Genital warts look very unsightly, can be uncomfortable and cause pain during sex. Genital warts get their name from their shape, which usually tapers upwards. Some are more like the size of a pinhead, flat nodules and are hard to see at first. They are also known as genital warts. These skin growths in the intimate area are among the most common sexually transmitted diseases, but sex is not the only route of infection.
Pathogens are also often transmitted through infection. “You can also become infected with human papillomaviruses (HPV for short), for example in a sauna or through light physical contact,” explains Norbert Brockmeyer from the Center for Sexual Health and Medicine “WIR” in Bochum. “HPV is highly contagious, so highly contagious. There are over 200 different types.” Dangerous fall under the designation of low-risk types. These include, but are not limited to, HPV 6 and 11. They are the main cause of genital warts and appear most often on the genitals and anus, but are not considered cancerous.
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Some HPV infections are precancerous
Our body can usually deal with the infection without medication. However, this requires an intact immune system. Then our body recognizes the viruses and destroys them.
Anyone who is worried that they have been infected should definitely go to the doctor and get tested. When high-risk HPV types are present, they can lead to precancerous lesions. Types 16 and 18 are especially dangerous. “Tumors may initially look like warts and then develop further or immediately cause skin changes,” says expert Brockmeyer. “They then look like small eczema, they are sometimes slightly reddened and peel off a bit. But behind that is the incipient cancer, i.e. the pre-cancerous stage, for example of the cervix.”
The smear can be used to analyze and assign cellular changes in the laboratory and determine the HP virus. Is it a low-risk type or a high-risk type? The doctor will first remove the changes. There are different methods for this: laser removal or a small, painless operation. However, this in itself does not guarantee that skin or mucosal changes can really be removed once and for all. They can always grow up. This means that regular check-ups are extremely important.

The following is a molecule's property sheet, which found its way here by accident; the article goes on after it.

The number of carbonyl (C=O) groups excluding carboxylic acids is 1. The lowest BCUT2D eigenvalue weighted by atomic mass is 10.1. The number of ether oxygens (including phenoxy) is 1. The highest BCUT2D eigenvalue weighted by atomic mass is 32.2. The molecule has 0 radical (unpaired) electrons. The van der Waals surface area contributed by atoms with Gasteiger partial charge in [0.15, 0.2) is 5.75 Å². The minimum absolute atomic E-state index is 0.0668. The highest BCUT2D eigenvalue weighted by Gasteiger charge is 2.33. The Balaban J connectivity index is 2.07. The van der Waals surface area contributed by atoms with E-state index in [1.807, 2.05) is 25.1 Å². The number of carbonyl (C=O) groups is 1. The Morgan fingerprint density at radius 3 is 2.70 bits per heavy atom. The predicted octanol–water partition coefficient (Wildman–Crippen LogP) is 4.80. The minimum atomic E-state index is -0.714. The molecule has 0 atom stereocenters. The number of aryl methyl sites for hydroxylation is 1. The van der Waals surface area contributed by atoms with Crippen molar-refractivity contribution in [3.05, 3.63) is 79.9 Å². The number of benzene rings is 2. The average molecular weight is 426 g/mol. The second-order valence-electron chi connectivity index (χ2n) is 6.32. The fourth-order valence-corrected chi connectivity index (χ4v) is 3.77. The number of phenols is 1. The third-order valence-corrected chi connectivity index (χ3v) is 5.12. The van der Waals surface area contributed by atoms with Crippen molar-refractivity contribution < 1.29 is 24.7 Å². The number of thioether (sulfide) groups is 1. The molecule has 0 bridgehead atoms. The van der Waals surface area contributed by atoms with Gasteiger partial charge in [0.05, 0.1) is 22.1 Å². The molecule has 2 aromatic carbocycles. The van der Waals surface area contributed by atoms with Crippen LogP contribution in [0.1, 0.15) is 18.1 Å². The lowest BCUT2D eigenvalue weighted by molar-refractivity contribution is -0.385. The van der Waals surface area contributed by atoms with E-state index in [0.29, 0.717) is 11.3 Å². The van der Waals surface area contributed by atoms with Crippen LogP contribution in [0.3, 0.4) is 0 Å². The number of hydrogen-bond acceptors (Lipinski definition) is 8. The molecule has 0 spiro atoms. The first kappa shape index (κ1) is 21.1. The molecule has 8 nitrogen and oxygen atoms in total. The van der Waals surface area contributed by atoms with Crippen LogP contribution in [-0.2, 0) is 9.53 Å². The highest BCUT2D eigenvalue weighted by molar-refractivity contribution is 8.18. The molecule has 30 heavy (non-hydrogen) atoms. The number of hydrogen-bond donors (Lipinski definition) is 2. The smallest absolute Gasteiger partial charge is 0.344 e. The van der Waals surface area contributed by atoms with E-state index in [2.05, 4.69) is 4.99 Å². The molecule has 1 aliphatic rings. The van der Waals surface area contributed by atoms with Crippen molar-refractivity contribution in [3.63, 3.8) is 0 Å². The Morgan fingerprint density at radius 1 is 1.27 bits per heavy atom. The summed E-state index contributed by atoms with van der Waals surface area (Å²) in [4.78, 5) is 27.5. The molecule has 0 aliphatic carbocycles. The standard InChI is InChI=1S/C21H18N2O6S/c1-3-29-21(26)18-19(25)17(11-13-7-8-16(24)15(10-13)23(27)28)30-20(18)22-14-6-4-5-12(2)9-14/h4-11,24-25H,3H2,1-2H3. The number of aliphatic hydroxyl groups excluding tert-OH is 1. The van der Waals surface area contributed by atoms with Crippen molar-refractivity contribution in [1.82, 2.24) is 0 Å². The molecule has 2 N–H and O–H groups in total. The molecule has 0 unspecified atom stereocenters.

The risk of miscarriage increases
In Germany alone, around 4,600 women get cervical cancer every year. About a third of them will die from this type of cancer. In Europe, cervical cancer is one of the leading causes of cancer death in girls and women between the ages of 15 and 45. But other numbers are also alarming: more than 50,000 operations are performed annually for precancerous cervical lesions. Women who have to undergo such a procedure have an increased risk of miscarriage in subsequent pregnancies.
Not only women are affected, but also men can become infected with the HP virus and develop the corresponding clinical picture – for example on the penis. Warts or cancer can also develop on other sensitive parts of our body. This also includes the mouth and throat area. For example, oral sex can transfer the virus to the oral mucosa and cause tumors in the mouth.
Human papillomaviruses are highly infectious
Many HPV infections are asymptomatic. This makes them even more unpredictable. “Sometimes just touching a wart is enough to transmit the virus. Small flakes of skin can be enough.” If HP viruses get into an injury – no matter how small and inconspicuous – the virus can be passed on. As with all sexually transmitted infections (STIs), condoms can reduce the risk of infection. But even these are not a guarantee, because they do not shade all the important skin parts in the genital area.
HPV vaccination is a success story
HP viruses are usually eliminated 90 percent of the time by people with good immune systems. But as with all sexually transmitted infections (STIs), the earlier the infection is detected, the earlier and better it can be treated.
Harald zur Hausen discovered the link between viruses and cervical cancer and laid the foundation for the development of the HPV vaccine. In 2008, he received the Nobel Prize for this.
The best prevention is vaccination against HPV. In Germany, the first two HPV vaccines were approved in 2006 and 2007. Both Gardasil and Cervarix prevent infection with high-risk types HPV 16 and HPV 18, which can cause cancer. Another vaccine was approved in 2015.
The STIKO permanent vaccination commission has been recommending vaccinating girls between the ages of nine and 14 for years. Before the first sexual intercourse, the risk of infection with HP viruses is almost zero. Vaccination recommendations now also apply to boys, as they too can become infected and spread the virus. “With the vaccine, we achieve a protective effect of over 95 percent against tumors and tumor precursors. That is why it is so important to vaccinate as many people as possible,” appeals Brockmeyer. Any side effects are a very small evil compared to the success of the vaccination. Any redness and swelling at the vaccination site will disappear after a few days.
This article originally appeared on 09/20/2018 and was updated on 11/25/2022.